Norton Password Manager Breached Using Credential-Stuffing Attacks, Report Said

Norton Password Manager

Using strong passwords is the key for a safe online data keeping and presence. The thing is, not everyone understands that, and many people simply don't listen.

Gen Digital, or formerly known as Symantec Corporation and NortonLifeLock, has been sending data breach notifications to customers, informing them that hackers have successfully breached Norton Password Manager accounts using credential-stuffing attacks.

The attacks didn't happen because of a breach at the company's system, but instead, was a result of compromised user accounts on other platforms.

According to the notice by NortonLifeLock, in a post on the Office of the Vermont Attorney General's website

Our own systems were not compromised. However, we strongly believe that an unauthorized third party knows and has utilized your username and password for your account."

"This username and password combination may potentially also be known to others."

Read: Tips In Creating A Strong Password That's Hard To Guess But Easy To Remember

More specifically, the notice explains that around December 1, 2022, an attacker used login credentials they bought from the dark web to attempt to log in to Norton customer accounts.

And apparently, they were successful.

The company detected "an unusually large volume" of failed login attempts on December 12, 2022, indicating credential stuffing attacks where threat actors started trying out credentials they stole in bulk.

NortonLifeLock said that its breach detection systems “alerted us that an unauthorized third party likely has knowledge of the email and password you have been using with your Norton account ( and your Norton Password Manager.”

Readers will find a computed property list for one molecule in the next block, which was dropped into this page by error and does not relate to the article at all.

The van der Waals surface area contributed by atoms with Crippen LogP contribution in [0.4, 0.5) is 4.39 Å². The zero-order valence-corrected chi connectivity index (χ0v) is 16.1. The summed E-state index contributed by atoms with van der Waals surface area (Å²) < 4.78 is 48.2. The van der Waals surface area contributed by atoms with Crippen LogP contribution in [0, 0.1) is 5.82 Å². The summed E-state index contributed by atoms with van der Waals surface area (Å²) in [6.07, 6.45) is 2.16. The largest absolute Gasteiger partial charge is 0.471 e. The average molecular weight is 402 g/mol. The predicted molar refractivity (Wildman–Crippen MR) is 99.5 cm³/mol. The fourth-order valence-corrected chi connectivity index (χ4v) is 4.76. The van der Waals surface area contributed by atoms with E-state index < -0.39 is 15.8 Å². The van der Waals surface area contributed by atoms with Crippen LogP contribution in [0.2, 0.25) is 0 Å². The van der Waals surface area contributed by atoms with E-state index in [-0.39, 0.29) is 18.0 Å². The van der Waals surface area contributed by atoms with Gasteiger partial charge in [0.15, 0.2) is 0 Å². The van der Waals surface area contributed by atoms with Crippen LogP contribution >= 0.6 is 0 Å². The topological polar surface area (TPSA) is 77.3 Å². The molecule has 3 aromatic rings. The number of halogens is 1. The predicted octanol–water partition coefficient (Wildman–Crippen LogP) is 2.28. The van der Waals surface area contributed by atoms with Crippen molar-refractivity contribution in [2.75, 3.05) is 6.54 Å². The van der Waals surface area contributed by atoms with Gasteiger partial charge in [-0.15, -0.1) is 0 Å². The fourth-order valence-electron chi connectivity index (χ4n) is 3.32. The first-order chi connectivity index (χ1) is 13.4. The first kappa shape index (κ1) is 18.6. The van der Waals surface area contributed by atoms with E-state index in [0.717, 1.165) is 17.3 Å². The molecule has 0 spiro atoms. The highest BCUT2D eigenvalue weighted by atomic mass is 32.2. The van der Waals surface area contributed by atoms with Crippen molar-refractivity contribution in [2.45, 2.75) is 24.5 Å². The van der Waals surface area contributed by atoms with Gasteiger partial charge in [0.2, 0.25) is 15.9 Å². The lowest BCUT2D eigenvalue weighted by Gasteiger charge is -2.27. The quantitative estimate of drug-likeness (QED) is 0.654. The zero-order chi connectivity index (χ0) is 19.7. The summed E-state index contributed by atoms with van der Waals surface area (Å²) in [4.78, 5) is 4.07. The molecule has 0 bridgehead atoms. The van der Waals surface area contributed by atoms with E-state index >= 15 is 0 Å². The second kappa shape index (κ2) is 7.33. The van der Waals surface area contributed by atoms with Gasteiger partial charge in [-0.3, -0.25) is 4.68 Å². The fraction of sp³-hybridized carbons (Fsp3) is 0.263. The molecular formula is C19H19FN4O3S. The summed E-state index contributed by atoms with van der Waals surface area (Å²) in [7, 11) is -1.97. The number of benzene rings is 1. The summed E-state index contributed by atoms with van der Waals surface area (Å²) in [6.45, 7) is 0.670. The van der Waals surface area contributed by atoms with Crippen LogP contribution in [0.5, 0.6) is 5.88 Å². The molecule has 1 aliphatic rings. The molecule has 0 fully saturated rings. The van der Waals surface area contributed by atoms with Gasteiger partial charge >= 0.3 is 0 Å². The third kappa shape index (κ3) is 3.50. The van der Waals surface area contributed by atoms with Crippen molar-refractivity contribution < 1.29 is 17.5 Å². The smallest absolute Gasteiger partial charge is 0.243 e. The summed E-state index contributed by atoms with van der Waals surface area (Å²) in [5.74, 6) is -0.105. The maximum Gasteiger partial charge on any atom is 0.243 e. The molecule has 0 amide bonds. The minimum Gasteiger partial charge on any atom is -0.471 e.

And on December 22, 2022, after completing its internal investigation, the company revealed that the credential stuffing attacks had successfully compromised an undisclosed number of customer accounts.

Making things worse, when the hackers managed to compromise the accounts they targeted, according to Norton, "the unauthorized third party may have viewed your first name, last name, phone number, and mailing address."

A spokesperson for the company said that:

"Our top priority is to help our customers secure their digital lives. Our security team identified a high number of Norton account login attempts indicating credential-stuffing attacks targeting our customers, and we quickly took a variety of actions to help secure our customer’s accounts and their personal information. Systems have not been compromised, and they are safe and operational, but as is all too commonplace in today’s world for bad actors to take credentials found elsewhere, like the dark web, and create automated attacks to gain access to other unrelated accounts."
Norton Password Manager

The alert warns users of the Norton Password Manager function that the attackers

Depending on what users keep in their accounts, this could lead to additional online accounts being compromised, the loss of digital assets, the disclosure of secrets, and more.

And because comparable Norton account passwords and Password Manager master keys make it easier for attackers to switch tactics, NortonLifeLock emphasizes that the risk is particularly high for certain users.

The company said that it has changed the Norton passwords on affected accounts in order to prevent attackers from obtaining access to them again in the future.

The company also said that it put additional safeguards in place to thwart the fraudulent tries.

To prevent any similar attacks in the future, NortonLifeLock suggests that users enable two-factor authentication, and accept the its of a credit monitoring service.

While the company didn't disclose the number of affected users, it is said that around 500 million consumers purchased goods and services using Gen Digital’s array of companies.

It's estimated that the attack affected at least 925,000 accounts, both active and dormant.

Read: The Reason Why Using Any Password Manager Is Better Than Not Using Password Manager At All